|SUMMARY OF:||A Sunset Review of the Department of Commerce, Community, and Economic Development, Board of Public Accountancy, October 25, 2004.|
Purpose of the Report
In accordance with Title 24 and Title 44 of the Alaska Statutes, we have reviewed the activities of the Board of Public Accountancy (BOPA). As required by AS 44.66.050(a), the legislative committees of reference are to consider this report during the legislative oversight process involved in determining if the board should be reestablished. Currently, AS 08.03.010(c)(1) states that the board will terminate on June 30, 2005. If the legislature does not extend the termination date for the board, BOPA will have one year to conclude its administrative operations.
In our opinion, the termination date for the Board of Public Accountancy (BOPA) should be extended. The board is serving a public interest by operating in an effective manner in its licensing and regulation of certified public accountants and public accountants. The board is acting in the public interest by promoting the competence and integrity of those who hold themselves out to the public as certified public accountants (CPAs) or public accountants (PAs).
The board continues to make regulation changes, improving its effectiveness of monitoring CPAs and PAs licensed in the State of Alaska; making sure they are competent and capable of maintaining the integrity of the profession. The board is proactively attempting to restore testing sites to Juneau and Fairbanks for the Uniform Certified Public Accountant Examination – which have been closed with the implementation of a new testing process by the American Institute of Certified Public Accountants.
Alaska Statute 08.03.010(c)(1) requires the Board of Public Accountancy be terminated on June 30, 2005. Under AS 08.03.020, if the termination date is not extended by the legislature, the board will have a one-year period to administratively conclude its affairs. We recommend the legislature extend the board’s termination date to June 30, 2009.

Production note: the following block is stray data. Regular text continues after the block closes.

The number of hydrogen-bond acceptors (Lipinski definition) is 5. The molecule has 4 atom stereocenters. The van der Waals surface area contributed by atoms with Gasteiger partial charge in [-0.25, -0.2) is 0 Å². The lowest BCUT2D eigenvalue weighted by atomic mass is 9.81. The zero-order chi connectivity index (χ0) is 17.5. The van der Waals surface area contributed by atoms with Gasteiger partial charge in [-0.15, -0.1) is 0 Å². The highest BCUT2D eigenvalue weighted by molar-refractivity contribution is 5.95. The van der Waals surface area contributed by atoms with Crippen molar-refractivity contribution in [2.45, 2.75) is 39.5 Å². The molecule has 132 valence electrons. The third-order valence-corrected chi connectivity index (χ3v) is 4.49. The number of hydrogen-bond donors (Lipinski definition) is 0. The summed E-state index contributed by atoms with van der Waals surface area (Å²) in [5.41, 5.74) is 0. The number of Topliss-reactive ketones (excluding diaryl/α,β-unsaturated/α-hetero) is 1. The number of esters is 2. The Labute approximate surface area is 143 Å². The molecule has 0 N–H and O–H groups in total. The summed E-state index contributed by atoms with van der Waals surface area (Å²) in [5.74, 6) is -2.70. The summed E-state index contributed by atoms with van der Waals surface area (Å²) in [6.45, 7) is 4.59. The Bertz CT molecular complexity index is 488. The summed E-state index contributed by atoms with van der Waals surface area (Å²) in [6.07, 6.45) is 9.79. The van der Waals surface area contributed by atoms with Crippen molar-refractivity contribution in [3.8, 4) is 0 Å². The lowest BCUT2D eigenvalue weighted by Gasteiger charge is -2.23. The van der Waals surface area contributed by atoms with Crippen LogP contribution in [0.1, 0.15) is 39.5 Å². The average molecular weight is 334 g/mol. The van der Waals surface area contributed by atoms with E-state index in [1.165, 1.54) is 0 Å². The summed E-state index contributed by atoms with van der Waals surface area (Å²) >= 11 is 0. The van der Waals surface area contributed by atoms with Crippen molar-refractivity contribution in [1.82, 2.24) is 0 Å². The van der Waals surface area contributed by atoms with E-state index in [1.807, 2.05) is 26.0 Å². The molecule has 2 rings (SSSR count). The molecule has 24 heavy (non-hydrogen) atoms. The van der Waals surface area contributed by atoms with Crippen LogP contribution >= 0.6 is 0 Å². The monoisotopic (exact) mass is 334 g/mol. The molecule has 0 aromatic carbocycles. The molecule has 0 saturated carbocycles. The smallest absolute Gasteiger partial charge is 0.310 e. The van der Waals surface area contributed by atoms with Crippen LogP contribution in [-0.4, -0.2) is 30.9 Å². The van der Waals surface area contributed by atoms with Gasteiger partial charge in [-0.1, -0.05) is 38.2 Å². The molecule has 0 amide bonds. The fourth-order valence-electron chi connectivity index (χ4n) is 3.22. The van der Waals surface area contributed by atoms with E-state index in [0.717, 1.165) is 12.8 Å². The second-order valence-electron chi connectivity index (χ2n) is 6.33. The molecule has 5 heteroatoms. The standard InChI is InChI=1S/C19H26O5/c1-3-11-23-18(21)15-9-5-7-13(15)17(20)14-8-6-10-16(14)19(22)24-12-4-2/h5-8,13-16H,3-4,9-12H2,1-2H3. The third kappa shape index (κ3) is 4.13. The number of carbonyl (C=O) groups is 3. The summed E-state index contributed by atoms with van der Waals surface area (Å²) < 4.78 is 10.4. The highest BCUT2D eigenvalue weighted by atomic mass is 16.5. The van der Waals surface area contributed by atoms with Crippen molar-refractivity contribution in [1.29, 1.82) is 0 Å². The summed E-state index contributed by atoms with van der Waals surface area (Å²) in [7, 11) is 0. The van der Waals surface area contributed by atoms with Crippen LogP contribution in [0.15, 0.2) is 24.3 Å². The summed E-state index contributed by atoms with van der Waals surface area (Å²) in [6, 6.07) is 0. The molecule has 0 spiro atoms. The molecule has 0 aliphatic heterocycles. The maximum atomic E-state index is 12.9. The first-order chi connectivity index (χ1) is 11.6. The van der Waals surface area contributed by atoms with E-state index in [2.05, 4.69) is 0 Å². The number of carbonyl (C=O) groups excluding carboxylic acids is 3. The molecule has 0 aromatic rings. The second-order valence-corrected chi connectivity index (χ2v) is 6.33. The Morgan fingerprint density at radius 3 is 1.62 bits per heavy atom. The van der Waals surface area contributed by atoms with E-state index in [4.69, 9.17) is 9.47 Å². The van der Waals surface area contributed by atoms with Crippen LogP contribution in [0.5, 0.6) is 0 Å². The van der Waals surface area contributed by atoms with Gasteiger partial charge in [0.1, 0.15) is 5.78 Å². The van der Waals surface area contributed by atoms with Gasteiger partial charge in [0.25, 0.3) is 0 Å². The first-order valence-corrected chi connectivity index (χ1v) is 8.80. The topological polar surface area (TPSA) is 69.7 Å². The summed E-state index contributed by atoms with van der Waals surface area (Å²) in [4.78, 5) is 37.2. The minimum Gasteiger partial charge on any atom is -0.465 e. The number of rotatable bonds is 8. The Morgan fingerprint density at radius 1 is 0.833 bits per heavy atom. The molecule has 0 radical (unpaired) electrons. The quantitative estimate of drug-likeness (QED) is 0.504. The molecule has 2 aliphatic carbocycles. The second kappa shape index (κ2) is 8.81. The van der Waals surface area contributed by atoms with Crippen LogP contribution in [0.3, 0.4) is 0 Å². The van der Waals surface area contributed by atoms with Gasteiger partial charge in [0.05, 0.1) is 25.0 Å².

Findings and Recommendations
- BOPA should continue to be proactive in providing better access to its primary licensing examination – the Uniform Certified Public Accountant Examination (CPA Exam).
In 2004, the manner in which the CPA Exam is administered in Alaska was changed. Previously, the examination was administered twice a year at a minimum of three testing sites typically located in Anchorage, Fairbanks, and Juneau. The examination spread over two and one-half days; although individuals, who passed previous segments, only had to sit for the parts they had yet to successfully pass.
In 2004, in conjunction with changes of format and structure that were made nationally by the American Institute of Certified Public Accounts (AICPA), the examination was changed to an all-computerized format that could be taken in whole or in parts up to three, and eventually four, times a year. By increasing the availability of the examination across the full year, access for applicants was improved. However, as the new testing regimen was implemented in Alaska, this improved access was offset to a large degree by the restriction in the number of available testing sites. Under the new testing regimen, applicants can only take the examination at one test site located in Anchorage.
Such circumstances make taking the examination much more expensive for applicants in the Interior and Southeast Alaska. Applicants from these regions must now travel to Anchorage, arrange for transportation and accommodations, in addition of having to pay a higher examination fee.
BOPA has adopted a resolution requesting that more testing sites be made available in Alaska for the CPA Exam. BOPA is actively working with NASBA, negotiating on the board’s behalf, to modify the existing contract to provide for more test sites. The board, representatives of the University of Alaska, the state professional society, CPA firms – as well as individual CPAs – recognized the problems involved with having only one test site in Alaska. Individually, and in tandem, some of these groups have been trying to work with NASBA and Prometric to set up an additional testing site.
A central tenet of occupational licensing is that regulatory boards for given professions primarily exist to provide public and consumer protection without unduly restricting or limiting entry into the regulated profession. Accordingly, the board must continue to be proactive, and NASBA should be proactive with the AICPA, to be sure the licensing procedures conform with the public policy objectives of occupational regulation and oversight.